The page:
As the month of October reaches its halfway mark, the annual Frieze Art Fair in London’s Regent’s Park prepares for its 11th edition, welcoming back a selection of 152 galleries from around the world, all vying for prominent sales and broader market exposure. With a broad program of exhibitions, special commissions, installations and discussions, the fair will look to once again capture the attention of the art world for the next week, bringing over $2 billion in art to market over the next five days. Art Observed is on site in London for the happenings.
Embracing a new design structure created by architects Carmody Groarke, Frieze’s new layout will look to relieve some of the sensory overload often attributed to its bustling atmosphere, placing ample public spaces among the gallery booths and welcoming a more open, free-roving experience for visitors and customers. The installation has also created additional space for the fair to welcome a broad set of public installations, commissions and performative works from Andreas Angelidakis, Ken Okiishi, Angelo Plessas, and Josef Strau, among others.
Even so, the fair will look to shift its focus this year away from a more populist approach. Available tickets have reportedly been cut by 25%, in an attempt to encourage a more selective, upscale ambience for both buyers and dealers. How this will affect the fair’s immense popularity (past editions of the fair have seen upwards of 60,000 attendees) and its reputation as a leader of the global push towards blockbuster art fairs remains to be seen.
But even as the fair makes adjustments to its format, other elements remain unchanged. The world’s leading galleries are still bringing out their most impressive works for show, in an attempt to woo the world’s art buying elite. Blum and Poe, for instance, will arrive with a $400,000 work by Takashi Murakami, while Lisson Gallery will exhibit a single, $600,000 installation by American Dan Graham. Gagosian Gallery will be on hand, showing a number of highly valued works by Jeff Koons, and David Zwirner will also bring an impressive roster, including new works by Chris Ofili and Oscar Murillo. Other booths will look to attract buyers with new media works and digital pieces. Los Angeles-based Petra Cortright has already gained attention for her inclusion in Frieze’s “Film” section with her glitch-heavy webcam videos, exploiting digital softwares as a way to emphasize its limitations and failures.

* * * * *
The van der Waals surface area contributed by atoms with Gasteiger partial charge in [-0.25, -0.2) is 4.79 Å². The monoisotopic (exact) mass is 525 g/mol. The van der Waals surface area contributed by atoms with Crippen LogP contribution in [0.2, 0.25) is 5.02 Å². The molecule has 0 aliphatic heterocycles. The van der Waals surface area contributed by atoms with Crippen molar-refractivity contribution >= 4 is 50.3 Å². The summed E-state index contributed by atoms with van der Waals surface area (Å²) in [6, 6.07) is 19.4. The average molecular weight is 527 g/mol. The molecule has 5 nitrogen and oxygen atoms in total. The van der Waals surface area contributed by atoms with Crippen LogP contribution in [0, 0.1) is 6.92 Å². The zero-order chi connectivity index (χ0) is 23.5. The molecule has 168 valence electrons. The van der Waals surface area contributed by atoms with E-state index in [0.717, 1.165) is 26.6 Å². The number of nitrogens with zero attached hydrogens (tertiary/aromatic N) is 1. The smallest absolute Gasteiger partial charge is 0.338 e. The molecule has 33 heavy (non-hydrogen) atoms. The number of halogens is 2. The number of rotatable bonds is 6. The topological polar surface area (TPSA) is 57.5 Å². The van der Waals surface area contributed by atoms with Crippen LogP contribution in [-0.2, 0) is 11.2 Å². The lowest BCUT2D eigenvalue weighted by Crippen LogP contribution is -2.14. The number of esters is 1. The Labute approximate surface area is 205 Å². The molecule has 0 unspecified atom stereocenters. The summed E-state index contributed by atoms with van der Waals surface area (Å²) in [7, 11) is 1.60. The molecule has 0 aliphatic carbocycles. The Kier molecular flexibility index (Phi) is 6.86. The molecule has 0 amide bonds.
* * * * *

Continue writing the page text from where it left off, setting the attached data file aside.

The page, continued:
Complementing the main set of galleries is Frieze’s long-running series of gallery spotlights, including the “Focus” section, profiling some of the best young galleries from around the world, including 47 Canal, Casas Riegner and Take Ninagawa. Nearby, the fair is also hosting its “Frame” section, which has welcomed galleries to exhibit solo shows from their current rosters. Frame is bolstered this year by the inclusion of Pilvi Takala, who has also won this year’s Emdash award in advance of the fair. Frieze also returns with its highly regarded “Talks” program, including a lecture by Meredith Monk, one of Frieze’s “Sound” commissions this year, who will discuss her complex, highly perceptual compositions, and the nuances of her craft. Other lectures by Stephen Shore and Jérôme Bel, among others, have also been announced.
Spreading from its hub at Regent’s Park, the city of London will once again be the center of the art world for the next week, offering visitors a dizzying array of projects, works and installations that defines the annual Frieze experience. Alongside ancillary fairs like the nearby Pavilion of Art + Design London, and notable auctions at Sotheby’s, Christie’s and Phillips, analysts are anticipating another heavy week of sales. The fair will open to the public on October 17th, and runs through Sunday, the 20th.
“An Art Fair Tones It Down” [Wall Street Journal]
“Frieze Art Fair 2013: A frenetic feast of creative expression” [The Independent]
“Koons Leads $2 Billion Art-Market Test for Frieze Week” [Bloomberg]
Fair Website [Frieze London]